What is a Short Sale?
A short sale occurs when a homeowner sells their home for less than the balance of the amount owed on the property. Typically, the homeowner cannot afford to repay the full balance of the mortgage or mortgages, and we attempt to negotiate with the homeowner’s lender or lenders to release the lien or liens, and accept less than the amount owed on the mortgage by selling the property to a third party.
We also negotiate with your lenders so that you can receive a waiver of deficiency. This means that the lender will not be able to come after you later for the difference between the amount you owe and what the home sells for.
You may wonder why the bank would have any incentive to accept a short sale when you are significantly underwater. We have had banks accept short sales when the homeowners are up to half a million dollars underwater and when the homeowners have been current, and when the homeowners had significant assets and income.
At Van Law Firm, our staff has the homeowner’s best interest at heart throughout the short sale process. If you hire us, we will review your paperwork for accuracy, negotiate for a waiver of the deficiency, and we discuss your options with you and the ramifications of each option. Call us today! (702) 529-1011
Why a Lender Might Approve a Short Sale
There are many reasons why a bank might approve a short sale:
- When the homeowner is behind on their mortgage, the bank can try to at least recoup some of the proceeds from the original mortgage through a short sale.
- Plus, the bank saves a lot of time, money, and resources by forgoing the foreclosure process.
- Some lenders have been given incentives by the government to accept short sales rather than foreclose.
- Lenders are not in the business of owning property. They do not want to be responsible for cleaning out the home, marketing, and selling the home while paying the HOA fees, taxes, and insurance. In addition, the lender does not want to be responsible if the house is vandalized while the home sits vacant.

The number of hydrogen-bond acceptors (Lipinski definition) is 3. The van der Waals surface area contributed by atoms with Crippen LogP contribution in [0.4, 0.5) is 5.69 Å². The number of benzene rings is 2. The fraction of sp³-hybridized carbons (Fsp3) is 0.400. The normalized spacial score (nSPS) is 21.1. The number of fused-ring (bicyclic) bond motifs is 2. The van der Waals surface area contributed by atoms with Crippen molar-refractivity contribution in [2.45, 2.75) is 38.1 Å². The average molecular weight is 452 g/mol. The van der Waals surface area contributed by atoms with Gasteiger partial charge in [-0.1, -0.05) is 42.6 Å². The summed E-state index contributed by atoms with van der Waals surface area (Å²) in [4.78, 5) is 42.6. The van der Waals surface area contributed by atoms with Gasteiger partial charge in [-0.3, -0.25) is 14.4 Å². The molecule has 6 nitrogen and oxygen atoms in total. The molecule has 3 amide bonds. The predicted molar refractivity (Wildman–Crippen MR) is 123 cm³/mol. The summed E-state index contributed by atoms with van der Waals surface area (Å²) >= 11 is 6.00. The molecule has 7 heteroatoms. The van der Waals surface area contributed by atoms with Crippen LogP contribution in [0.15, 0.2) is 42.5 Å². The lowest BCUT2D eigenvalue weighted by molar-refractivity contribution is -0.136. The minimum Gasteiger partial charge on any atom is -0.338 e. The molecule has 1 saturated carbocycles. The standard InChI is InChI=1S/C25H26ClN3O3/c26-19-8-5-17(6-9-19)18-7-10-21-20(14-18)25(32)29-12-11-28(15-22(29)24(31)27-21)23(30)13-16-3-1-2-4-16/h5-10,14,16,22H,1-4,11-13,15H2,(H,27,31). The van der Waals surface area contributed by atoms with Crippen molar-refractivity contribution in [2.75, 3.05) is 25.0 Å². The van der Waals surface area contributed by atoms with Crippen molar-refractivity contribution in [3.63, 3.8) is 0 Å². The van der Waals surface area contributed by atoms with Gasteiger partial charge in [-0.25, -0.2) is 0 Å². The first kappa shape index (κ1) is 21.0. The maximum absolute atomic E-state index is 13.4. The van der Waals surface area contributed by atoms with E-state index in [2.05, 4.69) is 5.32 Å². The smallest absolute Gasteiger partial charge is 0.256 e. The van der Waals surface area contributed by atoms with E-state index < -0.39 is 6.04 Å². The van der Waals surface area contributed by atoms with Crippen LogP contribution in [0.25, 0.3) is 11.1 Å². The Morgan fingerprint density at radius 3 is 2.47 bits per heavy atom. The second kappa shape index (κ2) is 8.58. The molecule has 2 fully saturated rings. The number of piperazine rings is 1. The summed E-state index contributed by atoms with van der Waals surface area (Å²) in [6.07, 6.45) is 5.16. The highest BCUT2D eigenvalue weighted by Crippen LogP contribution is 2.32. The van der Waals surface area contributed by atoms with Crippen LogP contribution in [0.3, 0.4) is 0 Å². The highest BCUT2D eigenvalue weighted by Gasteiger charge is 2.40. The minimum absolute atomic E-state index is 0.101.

Why a Lender Might Reject a Short Sale
Sometimes, lenders are not always willing to accept short sales due to the fact that short sales require more time and administrative effort than typical home sales. Furthermore, lenders often have to deal with other lenders, mortgage insurers and sometimes liens on the property, thus making the short sale process more complicated. However, we find in most cases we have been able to get the bank to accept a short sale.
Short Sale Success Stories
We have been successful in getting short sales approved when sellers have:
- High income (over $300,000 to even $4,000,000 in income)
- Are current on their mortgages.
- When sellers have assets.
There is no rhyme or reason as to why a lienholder will approve a short sale, so sellers should always at least attempt to short sell their house, rather than foreclose.
Some lienholders just want to get all the bad loans off of their books, or they may want to get out of loans in a certain area.
We have been successful in getting banks to waive up to $500,000 in negative equity on single homes, so I am sure we can help you.
Our short sale team has saved homeowners over 8 million dollars and has been extremely successful in obtaining deficiency waivers on our closed short sales.
What Does the Short Sale Process Consist of?
Usually we will give you a list of documents for you to fill out. The lender usually requests the list of documentation below, in addition to the specific application that the lender requires. Each lender has different forms specific to their company. Documents that your bank will request include:
- 2 months of bank statements
- 2 months of paystubs
- 2 years of tax returns
- A recent HOA statement
- A recent utility bill
- A hardship letter